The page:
⏱️ Crash Course

This guide will walk you through creating and deploying a multiplayer game with Godot 4.2.

If you are using Godot 4.1/4.0/3.x, please be aware that some details may be different.


Godot provides great multiplayer capabilities out of the box. We'll be using Godot's built-in networking along with Rivet's Godot plugin to build a server-authoritative multiplayer game on top of Rivet.

Godot supports ENet, WebSocket, and WebRTC transports. We'll be using ENet for this tutorial, but it's easy to swap out.

Step 1: Set up the Rivet Godot plugin

Follow the instructions on the Rivet Godot plugin repository to install the plugin. Once the plugin is open, sign in to link your game to Rivet.

Step 2: Update game code

Add the following code to the relevant places.

Add this code to where the game is started:

func _ready():

The setup_multiplayer() call will do a check to properly start a Godot. Add this code wherever the server is started. This function name needs to match the one used in the RivetHelper.start_server.connect call above.

func start_server():
	peer = ENetMultiplayerPeer.new()
	peer.create_server(DEFAULT_PORT, MAX_PEERS)
	await Rivet.matchmaker.lobbies.ready({})

This is an example of how a lobby can be found and joined:

func join_game(new_player_name):
	player_name = new_player_name

	var response = await Rivet.matchmaker.lobbies.find({
		"game_modes": ["default"]

	if response.result == OK:

		var port = response.body.ports.default

		peer = ENetMultiplayerPeer.new()
		peer.create_client(port.hostname, port.port)

Step 3: Deploy to Rivet

Configure Rivet

Copy the following to rivet.json:

  "engine": {
    "godot": null
  "matchmaker": {
    "max_players": 12,
    "docker": {
      "dockerfile": "Dockerfile",
      "ports": {
        "default": {
          "port": 10567,
          "protocol": "udp"
    "game_modes": {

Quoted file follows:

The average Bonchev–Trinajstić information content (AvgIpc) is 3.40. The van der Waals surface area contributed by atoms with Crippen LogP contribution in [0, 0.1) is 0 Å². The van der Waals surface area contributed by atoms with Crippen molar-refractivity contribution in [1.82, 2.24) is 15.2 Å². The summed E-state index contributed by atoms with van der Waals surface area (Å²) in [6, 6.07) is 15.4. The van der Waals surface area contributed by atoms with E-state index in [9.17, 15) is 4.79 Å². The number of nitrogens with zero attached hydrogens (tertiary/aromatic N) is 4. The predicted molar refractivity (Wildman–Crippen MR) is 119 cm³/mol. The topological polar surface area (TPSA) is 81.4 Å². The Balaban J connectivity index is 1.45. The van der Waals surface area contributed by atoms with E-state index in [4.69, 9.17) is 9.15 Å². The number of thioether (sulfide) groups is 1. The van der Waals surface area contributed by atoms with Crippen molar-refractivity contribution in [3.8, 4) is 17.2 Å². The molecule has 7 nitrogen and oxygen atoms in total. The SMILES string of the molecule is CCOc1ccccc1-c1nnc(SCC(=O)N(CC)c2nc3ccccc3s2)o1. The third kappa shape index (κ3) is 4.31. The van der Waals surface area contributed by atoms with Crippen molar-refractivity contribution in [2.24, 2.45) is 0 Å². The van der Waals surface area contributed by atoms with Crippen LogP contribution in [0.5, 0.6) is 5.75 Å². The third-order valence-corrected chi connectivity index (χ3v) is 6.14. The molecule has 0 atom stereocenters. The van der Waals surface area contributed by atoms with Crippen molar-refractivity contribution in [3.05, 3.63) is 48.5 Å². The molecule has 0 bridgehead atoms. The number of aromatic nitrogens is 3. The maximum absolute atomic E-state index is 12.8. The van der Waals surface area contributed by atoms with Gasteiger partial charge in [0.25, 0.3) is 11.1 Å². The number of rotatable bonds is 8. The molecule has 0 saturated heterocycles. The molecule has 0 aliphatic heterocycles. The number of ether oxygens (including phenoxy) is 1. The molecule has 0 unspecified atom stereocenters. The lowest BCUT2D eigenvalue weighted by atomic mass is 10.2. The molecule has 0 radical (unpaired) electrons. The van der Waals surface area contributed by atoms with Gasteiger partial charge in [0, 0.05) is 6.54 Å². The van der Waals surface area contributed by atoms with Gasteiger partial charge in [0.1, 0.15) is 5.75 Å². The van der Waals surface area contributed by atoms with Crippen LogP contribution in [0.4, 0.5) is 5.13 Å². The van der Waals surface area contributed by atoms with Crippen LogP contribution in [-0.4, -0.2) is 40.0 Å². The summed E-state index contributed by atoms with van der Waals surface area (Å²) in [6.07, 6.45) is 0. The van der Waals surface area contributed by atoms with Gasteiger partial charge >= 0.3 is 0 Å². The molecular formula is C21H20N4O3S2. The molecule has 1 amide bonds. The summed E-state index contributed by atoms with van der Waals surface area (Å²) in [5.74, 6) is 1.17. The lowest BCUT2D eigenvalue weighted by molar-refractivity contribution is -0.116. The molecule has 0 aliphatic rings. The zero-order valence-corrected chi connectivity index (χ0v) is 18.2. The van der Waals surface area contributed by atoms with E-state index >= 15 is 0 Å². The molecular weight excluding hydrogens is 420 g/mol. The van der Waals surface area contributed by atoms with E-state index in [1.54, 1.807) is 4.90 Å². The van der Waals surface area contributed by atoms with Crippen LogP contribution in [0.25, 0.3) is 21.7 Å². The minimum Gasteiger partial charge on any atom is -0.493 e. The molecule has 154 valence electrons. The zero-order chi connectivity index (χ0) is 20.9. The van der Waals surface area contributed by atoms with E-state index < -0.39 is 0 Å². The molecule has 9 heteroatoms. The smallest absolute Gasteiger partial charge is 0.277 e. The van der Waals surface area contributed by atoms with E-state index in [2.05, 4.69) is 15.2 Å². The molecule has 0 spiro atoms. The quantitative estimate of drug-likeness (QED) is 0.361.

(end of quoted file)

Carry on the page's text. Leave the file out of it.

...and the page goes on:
"default": {}

You can find more information about the Rivet config file in our documentation.

Write Dockerfile

Write the following Dockerfile

FROM ghcr.io/rivet-gg/godot-docker/godot:4.2 AS builder
COPY . .
RUN mkdir -p build/linux \
    && godot -v --export-release "Linux/X11" ./build/linux/game.x86_64 --headless

FROM ubuntu:22.04
RUN apt update -y \
    && apt install -y expect-dev \
    && rm -rf /var/lib/apt/lists/* \
    && useradd -ms /bin/bash rivet

COPY --from=builder /app/build/linux/ /app

# Change to user rivet
USER rivet

# Unbuffer output so the logs get flushed
CMD ["sh", "-c", "unbuffer /app/game.x86_64 --verbose --headless -- --server | cat"]

Deploy game

In the Rivet plugin, we can go to the deploy tab, and select "Staging" from the dropdown. Then, click "Build & Deploy". This will build the Dockerfile we just created, and upload the Docker image to Rivet's servers.

Deploy game client

Now that we've deployed the game to Rivet, we can build a game client that will be able to connect to Rivet. First, we need to specify which server we want to connect from the "Playtest" tab. To use the settings that we deployed the server with above, we need to select "Rivet servers", and set the namespace to "Staging".

Note that changing anything under the "Playtest" tab will require rebuilding or restarting the game, since the tokens are only set when the game is starting. This is also something to verify when shipping builds, you don't want to upload a version to Steam that tries to connect to your Staging server!

To build the client we can either build through Godot's export system, or simply run the game from the editor. Both are configured to get the tokens needed for the namespace you have set. You don't need to change anything with how you would export the game normally for this to work!

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